I wasn’t a fast writer when I started writing seriously for publication.
I was slower than most writers, in fact. I fooled around with writing stories from an early age, but didn’t take it seriously until I was in my thirties. By then, life had a grip on my throat – single mother, two kids, low (low!) income… Multiple challenges that needed my full attention most days.
Plus, I was still figuring out how to write for an audience and not just me. I was trying to make my stories come out like the stories I (re)read and loved, and it was painfully slow.
So not only was I not being consistent about my writing hours, I was not very fast even when I sat in front of the keyboard.
One of my primary influences right around that time was Isaac Asimov. His interstitial essays in Opus 200 were an ode to prolificacy. Although it wasn’t a conscious decision for me, it was around then I must have settled on the ambition to become prolific.
That was 1993 and I’ve had a whole lot of practice and tweaking and training since. Now I know I’m prolific. Because of that reinforcement, I tend to write quickly and well enough to tell a story readers want to read, adding further impetus to the self-fulfilling cycle.
But I had to get myself into the cycle to begin and if I can do it, so can you. It’s part mental state, part practice, part belief and a matter of developing a few habits – or breaking some.
Change your mindset
I’ve mentioned this before. If you truly believe something then you naturally begin to behave in ways that conform with your belief.
To start, you may have to convince yourself that it is possible for a writer to learn to write more quickly than they used to. Speed isn’t an out-of-the-box setting. It’s adjustable, and can be influenced by all sorts of things, which this post (and this entire blog) covers.
Once you’re convinced that prolificacy is a learnable skill, then you must convince yourself that you ARE prolific.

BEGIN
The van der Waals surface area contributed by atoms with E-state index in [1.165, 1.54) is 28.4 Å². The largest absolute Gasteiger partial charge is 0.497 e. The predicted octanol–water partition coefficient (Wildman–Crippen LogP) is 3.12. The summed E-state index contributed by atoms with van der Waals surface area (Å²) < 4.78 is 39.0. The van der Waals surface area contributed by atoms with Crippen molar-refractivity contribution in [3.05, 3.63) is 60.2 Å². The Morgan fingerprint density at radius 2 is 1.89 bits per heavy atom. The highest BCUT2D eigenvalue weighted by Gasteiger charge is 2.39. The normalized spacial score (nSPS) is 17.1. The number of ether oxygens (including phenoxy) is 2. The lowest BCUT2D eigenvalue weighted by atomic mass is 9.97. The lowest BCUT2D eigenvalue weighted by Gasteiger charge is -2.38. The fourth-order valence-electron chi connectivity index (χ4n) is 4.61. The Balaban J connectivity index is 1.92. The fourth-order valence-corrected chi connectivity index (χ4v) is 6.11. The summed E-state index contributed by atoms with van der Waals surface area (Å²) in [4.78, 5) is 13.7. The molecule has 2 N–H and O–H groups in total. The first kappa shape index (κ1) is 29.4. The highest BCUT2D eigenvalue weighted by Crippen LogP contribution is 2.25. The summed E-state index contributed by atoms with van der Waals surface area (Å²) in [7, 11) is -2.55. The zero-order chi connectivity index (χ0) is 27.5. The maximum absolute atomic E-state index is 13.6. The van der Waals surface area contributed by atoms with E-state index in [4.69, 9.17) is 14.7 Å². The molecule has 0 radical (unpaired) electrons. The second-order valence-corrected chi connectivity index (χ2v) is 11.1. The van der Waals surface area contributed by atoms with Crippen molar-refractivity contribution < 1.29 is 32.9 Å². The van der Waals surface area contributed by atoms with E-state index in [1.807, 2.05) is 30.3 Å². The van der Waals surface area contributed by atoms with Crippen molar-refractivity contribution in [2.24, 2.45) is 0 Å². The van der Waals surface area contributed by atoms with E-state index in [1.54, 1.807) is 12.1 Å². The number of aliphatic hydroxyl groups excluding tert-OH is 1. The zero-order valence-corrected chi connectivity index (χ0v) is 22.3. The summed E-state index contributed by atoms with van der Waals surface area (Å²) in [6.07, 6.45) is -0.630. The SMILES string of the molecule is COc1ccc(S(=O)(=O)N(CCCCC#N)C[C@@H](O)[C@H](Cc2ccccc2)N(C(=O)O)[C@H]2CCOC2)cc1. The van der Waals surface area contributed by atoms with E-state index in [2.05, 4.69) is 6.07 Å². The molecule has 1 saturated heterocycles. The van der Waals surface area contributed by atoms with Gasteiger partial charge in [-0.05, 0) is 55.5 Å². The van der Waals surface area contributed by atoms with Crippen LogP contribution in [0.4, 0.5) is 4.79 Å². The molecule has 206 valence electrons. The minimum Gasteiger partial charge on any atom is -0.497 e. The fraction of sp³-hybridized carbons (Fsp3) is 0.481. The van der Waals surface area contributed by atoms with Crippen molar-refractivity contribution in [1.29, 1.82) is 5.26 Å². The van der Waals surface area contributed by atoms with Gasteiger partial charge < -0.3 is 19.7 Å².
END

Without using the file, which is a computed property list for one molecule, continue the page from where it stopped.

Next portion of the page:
The NLP experts explain that you can’t phrase such beliefs in the future tense. You can’t tell yourself you “will be prolific”, because that implies becoming prolific lies somewhere in the future, which is where it will stay.
On the other hand, if you tell yourself you are prolific, your subconscious works to bring that about.
Even if you’re violently opposed to NLP and positive reinforcement techniques, merely telling yourself you are (or can be) prolific will remove some of the mental barriers that are currently keeping you geared-down.
If you want to ignore the woo-woo stuff, then look at it from a mathematical standpoint.
- If you spend more time writing, you will write more.
- If you spend more time writing, the practice will ensure your speed increases, too.
- If you write more per hour, as well, then you will be prolific.
If you focus on those two mechanical adjustments: Figuring out how to writing faster, and spending more time writing, then you will absolutely become prolific.
Here’s more mathematics that prove that becoming prolific isn’t terribly difficult.
In traditional publishing, writing more than one book a year is considered amazing. (I’m shaking my head over this—and I do, every time I think of it.) Even in the traditional romance industry, where multiple books a year are the norm, more than three or four books a year is also considered to be a staggering output.
The indie fiction industry generally considers four books a year the absolute bottom rung of output, the minimum by which you can sustain your career. A book a month would be the top end.
So the bottom of the scale is one book a year. The top of the scale is 12 books a year. For the sake of the mathematics, we’ll agree that a book = 50,000 words.